• Oh Sonya! This is so great – you made my day. Thanks so much; I’m always extra happy to see your byline here.

  • Please tell us did it finish the race unscathed, or has it now got a large decorative darn as well?

    • The CARdigan made it totally unscathed! She floated down the course like like a little meringue cloud! We won the trophy for Softest.

  • This post has made my day!!! So clever!! Did the CARdigan finish its run unscathed? It deserves permanent display in the museum.

    • Our fearless driver Miles piloted her down the hill in one piece! It poured rain the next day which would have made it much scarier–and heavier!

  • Where does one find a “yarn” like that??

    • At Joann.

      You don’t need needles to knit with this type of yarn. Not arm knitting either. Just use your hands to pull loops through loops.

      This project is just brilliant. It reminded me of the lace fence from a few years ago. Sometimes the art is all about the scale – US 85 needles! Oh my.

      Thank you, Sonya!

  • Just love it! What a happy way to start the day!

  • What fun. It looks like the land-locked step-daughter of Debbie New’s iconic Lace Coracle, a bowl-shaped boat that was actually (sort of) seaworthy.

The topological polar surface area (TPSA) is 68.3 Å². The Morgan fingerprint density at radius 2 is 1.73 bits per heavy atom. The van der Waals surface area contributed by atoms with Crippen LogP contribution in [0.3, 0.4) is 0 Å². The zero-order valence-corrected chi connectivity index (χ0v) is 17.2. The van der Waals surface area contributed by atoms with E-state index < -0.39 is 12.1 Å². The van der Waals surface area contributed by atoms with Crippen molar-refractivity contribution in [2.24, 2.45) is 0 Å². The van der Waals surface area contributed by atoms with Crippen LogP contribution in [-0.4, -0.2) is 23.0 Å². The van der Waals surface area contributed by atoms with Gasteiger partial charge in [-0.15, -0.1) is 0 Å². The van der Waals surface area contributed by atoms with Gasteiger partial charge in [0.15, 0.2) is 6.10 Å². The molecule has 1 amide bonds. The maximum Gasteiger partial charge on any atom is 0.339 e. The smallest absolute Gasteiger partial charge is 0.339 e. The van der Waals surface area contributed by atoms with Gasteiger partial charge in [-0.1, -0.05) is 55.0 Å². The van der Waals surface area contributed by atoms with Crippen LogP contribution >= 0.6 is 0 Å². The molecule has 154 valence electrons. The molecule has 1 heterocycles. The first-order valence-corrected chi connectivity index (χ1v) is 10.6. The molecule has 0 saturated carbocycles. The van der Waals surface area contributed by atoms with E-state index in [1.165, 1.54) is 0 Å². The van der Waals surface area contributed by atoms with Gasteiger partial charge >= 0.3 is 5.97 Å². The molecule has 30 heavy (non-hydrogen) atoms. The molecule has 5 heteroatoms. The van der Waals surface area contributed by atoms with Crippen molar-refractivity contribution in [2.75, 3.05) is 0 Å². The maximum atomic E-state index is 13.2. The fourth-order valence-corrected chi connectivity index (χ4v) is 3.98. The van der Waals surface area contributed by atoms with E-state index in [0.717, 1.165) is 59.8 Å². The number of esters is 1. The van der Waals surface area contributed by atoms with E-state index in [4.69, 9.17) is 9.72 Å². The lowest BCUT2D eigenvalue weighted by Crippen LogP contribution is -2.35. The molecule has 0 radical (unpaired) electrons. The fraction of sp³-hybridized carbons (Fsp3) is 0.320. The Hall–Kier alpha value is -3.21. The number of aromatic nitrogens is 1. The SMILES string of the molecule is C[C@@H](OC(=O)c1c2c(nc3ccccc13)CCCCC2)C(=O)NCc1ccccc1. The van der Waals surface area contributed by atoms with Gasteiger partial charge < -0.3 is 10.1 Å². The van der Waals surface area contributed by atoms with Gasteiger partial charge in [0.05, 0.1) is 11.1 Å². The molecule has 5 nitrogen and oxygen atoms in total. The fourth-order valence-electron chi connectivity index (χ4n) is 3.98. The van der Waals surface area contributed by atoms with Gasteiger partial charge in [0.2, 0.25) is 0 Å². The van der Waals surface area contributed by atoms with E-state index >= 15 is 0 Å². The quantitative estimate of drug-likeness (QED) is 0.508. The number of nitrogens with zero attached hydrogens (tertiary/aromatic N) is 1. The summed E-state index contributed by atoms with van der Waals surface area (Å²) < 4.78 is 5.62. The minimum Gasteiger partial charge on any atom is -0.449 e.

• Oh, I remember that! I do have a copy of Unexpected Knitting that I haven’t looked at in a while. Such a brilliant designer! I know our own Kay and Ann were inspired by her scribble lace.

  • Wow!! What a work of heart❤

  • This is just the best Sonya! Thank you for sharing this and putting a big smile on my face to start the day.

  • Craft and creativity and cleverness. Bravo!

    • Also the buttons are functional!

  • I’m irrationally smitten with those buttons.

  • My words for the year are “find Joy.” Your article gave me so much Joy. Can’t wait to share it with my 88 year old mom (who taught me to knit). Thank you Sonya!

    • Thank you, Jeannette! My mantra for the year has also been to Find Joy so your words mean so much to me. My mom also instilled in me a deep love of making and it was one way we connected. I wish that I had been able to share CARdigan with her, so thank you for sharing with your mom!